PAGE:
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Latest posts by Leggi

Saint or sinner?.....don't like annuals

Posted: 16/05/2013 at 15:07

This is the first year in about 5 where I haven't planted any annuals apart from sweet peas and cosmos. Mostly that's due to a lack of space and all window sils and two cold frames packed with veg seedlings for our allotment for our first whole year there.

I think the longer we live with our perennials, watching them go to sleep through the autumn and waiting patiently for signs of life in the spring, they become like good friends returning after a holiday. I think annuals are different in that respect, less of reunion with a much loved friend and more of a flirtatious glance shared with a beautiful stranger in a supermarket perhaps. Joyous too, of course, but different.

Problem with Bluebells

Posted: 15/05/2013 at 18:50

Hi Lizzie, no there aren't any others nearby. These must have either been dormant in the soil or spread from seed. There is an alleyway that runs behind that patch of the garden but I've had a peek down there and it's just all concrete. I've had a closer look and there appears to be two types, a much smaller leafed variety (which I assume is the English type) and the other two with larger leaves. I have potted the smaller ones up and might keep them. The bigger ones I'm not so sure about.

Patty3, I probably won't weed kill them as I'm generally adverse to using chemicals. Not through any moral objection, just that I normally find there is a non-chemical solution which is just as easy (like digging up ).


Problem with Bluebells

Posted: 15/05/2013 at 18:01

I'm not sure if they're English or Spanish bluebells but this year 4 large clumps have come up right in the middle of my main summer perennial boarder, squeezing everything that has previously grown there out.

I know in the wild you're not allowed to dig them out, but at the moment I'm thinking that digging them up, or even worse weed killing them, is the only option. It's quite a small garden so all space is precious and I'd much rather have the plants I've put in over the years than four clumps of the same thing. I fear that if I leave them they will take over completely.

The question is, is there an easier way to deal with them other than the methods I've already mentioned?

greenhouse stawberrys

Posted: 24/04/2013 at 17:01
They are apparently self fertile but need the action of wind/insects to move the pollen on the flower. Gently brushing the flowers should be more than adequate.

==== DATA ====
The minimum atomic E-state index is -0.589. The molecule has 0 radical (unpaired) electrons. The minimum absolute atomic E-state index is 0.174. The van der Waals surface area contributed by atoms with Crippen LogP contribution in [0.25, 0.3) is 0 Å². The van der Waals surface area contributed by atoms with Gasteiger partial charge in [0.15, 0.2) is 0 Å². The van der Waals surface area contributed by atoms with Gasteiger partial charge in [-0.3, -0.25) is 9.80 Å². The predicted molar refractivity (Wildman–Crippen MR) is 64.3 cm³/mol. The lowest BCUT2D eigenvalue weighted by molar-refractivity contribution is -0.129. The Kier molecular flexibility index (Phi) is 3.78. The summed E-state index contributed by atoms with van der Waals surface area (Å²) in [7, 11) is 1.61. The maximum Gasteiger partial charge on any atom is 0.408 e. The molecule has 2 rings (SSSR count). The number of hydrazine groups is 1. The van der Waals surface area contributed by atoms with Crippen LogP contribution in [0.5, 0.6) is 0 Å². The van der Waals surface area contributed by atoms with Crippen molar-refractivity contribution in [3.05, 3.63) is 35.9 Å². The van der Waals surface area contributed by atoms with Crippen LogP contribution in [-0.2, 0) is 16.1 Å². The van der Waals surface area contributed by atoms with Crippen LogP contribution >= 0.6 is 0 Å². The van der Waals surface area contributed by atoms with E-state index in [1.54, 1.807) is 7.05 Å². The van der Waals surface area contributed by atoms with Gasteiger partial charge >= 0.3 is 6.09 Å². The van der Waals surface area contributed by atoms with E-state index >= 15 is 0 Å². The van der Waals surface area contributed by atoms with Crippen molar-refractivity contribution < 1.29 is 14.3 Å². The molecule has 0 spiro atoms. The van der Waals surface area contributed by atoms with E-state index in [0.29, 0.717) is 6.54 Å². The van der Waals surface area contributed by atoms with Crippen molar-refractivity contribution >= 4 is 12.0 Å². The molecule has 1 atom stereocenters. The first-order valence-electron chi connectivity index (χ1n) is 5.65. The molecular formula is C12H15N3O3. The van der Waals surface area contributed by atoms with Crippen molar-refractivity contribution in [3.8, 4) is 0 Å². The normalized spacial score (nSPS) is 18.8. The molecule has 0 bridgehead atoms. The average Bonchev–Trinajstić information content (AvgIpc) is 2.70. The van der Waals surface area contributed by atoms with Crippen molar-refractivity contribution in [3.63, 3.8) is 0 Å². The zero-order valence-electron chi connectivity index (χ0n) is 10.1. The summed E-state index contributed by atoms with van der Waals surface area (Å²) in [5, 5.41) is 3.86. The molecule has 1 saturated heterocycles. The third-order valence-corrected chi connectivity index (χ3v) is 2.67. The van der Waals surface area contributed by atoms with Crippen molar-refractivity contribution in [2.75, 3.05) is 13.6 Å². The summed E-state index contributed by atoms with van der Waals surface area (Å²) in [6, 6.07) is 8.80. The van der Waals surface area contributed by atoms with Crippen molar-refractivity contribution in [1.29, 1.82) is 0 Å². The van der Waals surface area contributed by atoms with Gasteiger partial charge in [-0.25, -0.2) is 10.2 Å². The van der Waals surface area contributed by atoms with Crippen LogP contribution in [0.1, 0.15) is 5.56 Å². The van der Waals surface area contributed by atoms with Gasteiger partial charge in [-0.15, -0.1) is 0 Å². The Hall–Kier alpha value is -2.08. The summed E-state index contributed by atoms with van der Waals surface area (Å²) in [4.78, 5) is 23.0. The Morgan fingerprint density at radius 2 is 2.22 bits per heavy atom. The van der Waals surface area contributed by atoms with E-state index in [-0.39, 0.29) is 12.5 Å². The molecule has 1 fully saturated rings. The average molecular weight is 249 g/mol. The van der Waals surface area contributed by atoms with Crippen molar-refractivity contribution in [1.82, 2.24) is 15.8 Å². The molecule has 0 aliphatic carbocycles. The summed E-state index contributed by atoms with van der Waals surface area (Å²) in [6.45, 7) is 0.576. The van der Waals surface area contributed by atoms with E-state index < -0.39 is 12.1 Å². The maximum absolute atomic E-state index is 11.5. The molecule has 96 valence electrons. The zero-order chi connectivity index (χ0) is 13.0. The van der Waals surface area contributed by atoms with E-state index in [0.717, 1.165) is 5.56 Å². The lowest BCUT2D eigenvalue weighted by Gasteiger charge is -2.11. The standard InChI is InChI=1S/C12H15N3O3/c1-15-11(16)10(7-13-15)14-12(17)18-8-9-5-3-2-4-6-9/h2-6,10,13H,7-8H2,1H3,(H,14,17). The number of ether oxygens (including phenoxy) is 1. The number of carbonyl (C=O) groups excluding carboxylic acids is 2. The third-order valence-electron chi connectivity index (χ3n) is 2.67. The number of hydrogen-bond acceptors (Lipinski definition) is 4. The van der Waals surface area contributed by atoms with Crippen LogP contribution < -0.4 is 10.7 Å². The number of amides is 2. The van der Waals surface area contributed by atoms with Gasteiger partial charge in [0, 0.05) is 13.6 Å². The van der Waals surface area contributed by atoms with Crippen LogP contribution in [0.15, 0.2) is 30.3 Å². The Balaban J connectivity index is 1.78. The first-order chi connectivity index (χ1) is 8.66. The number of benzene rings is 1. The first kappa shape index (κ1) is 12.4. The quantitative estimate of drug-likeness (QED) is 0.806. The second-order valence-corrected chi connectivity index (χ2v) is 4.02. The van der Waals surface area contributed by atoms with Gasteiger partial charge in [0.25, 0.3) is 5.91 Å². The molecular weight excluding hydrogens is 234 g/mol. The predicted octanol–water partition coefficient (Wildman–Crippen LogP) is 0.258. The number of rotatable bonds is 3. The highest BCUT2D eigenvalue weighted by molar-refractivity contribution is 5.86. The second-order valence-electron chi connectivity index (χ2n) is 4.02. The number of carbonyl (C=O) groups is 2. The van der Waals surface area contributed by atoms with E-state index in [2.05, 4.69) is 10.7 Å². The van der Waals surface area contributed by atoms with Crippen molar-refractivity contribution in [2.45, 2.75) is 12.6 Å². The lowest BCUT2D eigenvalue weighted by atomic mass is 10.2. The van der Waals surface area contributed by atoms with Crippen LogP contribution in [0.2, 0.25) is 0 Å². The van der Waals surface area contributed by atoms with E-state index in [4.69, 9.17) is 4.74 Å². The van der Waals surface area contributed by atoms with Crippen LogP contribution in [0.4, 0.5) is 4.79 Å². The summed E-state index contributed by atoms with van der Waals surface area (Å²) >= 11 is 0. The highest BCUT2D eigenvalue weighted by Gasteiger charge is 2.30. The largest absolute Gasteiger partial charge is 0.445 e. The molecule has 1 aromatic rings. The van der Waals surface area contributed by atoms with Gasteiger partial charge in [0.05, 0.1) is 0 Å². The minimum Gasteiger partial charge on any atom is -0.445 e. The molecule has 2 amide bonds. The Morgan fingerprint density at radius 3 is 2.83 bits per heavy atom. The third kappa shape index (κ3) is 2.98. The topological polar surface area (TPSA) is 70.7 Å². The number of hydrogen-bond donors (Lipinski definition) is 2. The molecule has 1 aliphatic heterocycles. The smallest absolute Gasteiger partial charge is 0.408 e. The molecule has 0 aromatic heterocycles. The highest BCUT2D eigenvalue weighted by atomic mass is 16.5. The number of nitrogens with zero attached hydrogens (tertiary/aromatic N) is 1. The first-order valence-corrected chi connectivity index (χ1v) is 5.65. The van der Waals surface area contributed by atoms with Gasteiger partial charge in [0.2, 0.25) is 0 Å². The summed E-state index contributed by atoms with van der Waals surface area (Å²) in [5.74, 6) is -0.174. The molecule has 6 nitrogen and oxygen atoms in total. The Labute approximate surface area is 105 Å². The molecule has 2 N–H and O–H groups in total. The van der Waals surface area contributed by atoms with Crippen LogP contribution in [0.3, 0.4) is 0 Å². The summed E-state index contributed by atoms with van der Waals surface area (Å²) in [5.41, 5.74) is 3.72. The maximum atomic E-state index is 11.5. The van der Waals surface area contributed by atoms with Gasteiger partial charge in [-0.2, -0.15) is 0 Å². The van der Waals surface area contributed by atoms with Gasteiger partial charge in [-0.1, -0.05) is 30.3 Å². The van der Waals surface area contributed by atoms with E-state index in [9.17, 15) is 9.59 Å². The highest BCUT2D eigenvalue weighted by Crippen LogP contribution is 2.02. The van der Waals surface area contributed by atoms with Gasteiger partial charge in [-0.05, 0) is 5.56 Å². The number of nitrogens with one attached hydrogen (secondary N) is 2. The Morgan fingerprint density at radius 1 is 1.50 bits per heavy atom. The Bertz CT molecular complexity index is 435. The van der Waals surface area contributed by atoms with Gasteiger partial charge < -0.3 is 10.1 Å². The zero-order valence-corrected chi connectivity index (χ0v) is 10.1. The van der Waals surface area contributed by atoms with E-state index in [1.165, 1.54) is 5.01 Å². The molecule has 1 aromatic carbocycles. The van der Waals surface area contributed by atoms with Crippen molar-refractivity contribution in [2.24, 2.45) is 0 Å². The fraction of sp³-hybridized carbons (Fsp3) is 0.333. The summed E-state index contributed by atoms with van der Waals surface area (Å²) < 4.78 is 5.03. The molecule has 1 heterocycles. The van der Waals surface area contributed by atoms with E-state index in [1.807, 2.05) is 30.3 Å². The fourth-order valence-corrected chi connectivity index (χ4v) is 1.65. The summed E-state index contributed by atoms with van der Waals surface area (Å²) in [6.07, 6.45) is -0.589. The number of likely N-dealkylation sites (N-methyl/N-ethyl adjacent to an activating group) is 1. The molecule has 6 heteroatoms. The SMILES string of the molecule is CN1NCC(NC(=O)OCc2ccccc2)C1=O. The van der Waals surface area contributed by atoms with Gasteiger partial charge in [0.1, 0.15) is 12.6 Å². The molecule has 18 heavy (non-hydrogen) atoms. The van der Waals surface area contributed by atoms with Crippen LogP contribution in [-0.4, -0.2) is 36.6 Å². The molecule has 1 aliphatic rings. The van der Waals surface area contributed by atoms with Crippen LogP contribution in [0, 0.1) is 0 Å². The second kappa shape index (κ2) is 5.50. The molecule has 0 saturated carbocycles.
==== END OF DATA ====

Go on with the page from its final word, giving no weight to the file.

Has anyone got buds on there apple tree yet

Posted: 17/04/2013 at 23:03
Mine is coming in to leaf now too, but I'm also in the south east.

keeping mice off pea seeds

Posted: 17/04/2013 at 14:11
Unfortunately they like all seedlings really, they do tend to go for the more succulent ones and will often dig up seeds to eat. I've tried humane traps but with no success, getting cats seems to have worked for me (not deliberately for that reason though).

I'd try the paraffin trick as it's the smell that's supposed to put off mice rather than the pea taking on too much of the chemical.

advise needed

Posted: 12/04/2013 at 22:53
No need to apologise. It's a friendly place, ask away.

Seeds not growing

Posted: 12/04/2013 at 21:53
The weather and the soil both need to warm up before sowing direct in to the ground. Also carrots prefer a poor light soil and may fork if there's too much manure. Still fine to eat of course but they may form strange shapes.

advise needed

Posted: 12/04/2013 at 20:35
1. As above, loads of seeds to start around now. With the cold weather we've had many gardeners are starting them now (myself included).

2. Depends on the seedlings really, but I'd have it open during the day and zipped up on cold nights to protect them. As the nights get warmer you won't need to zip it at night, but wait till the chance of frost has passed.

Growing tomatoe's indoors

Posted: 12/04/2013 at 14:50
Light levels might not be ideal indoors, slugs/snails don't tend to bother tomato plants much in my experience once they've reached about six inches or so. If you grew them in pots it's probably unlikely that a badger or anything else really would dig them up.

You can of course give it a go indoors, but the flowers will need some help with pollination.

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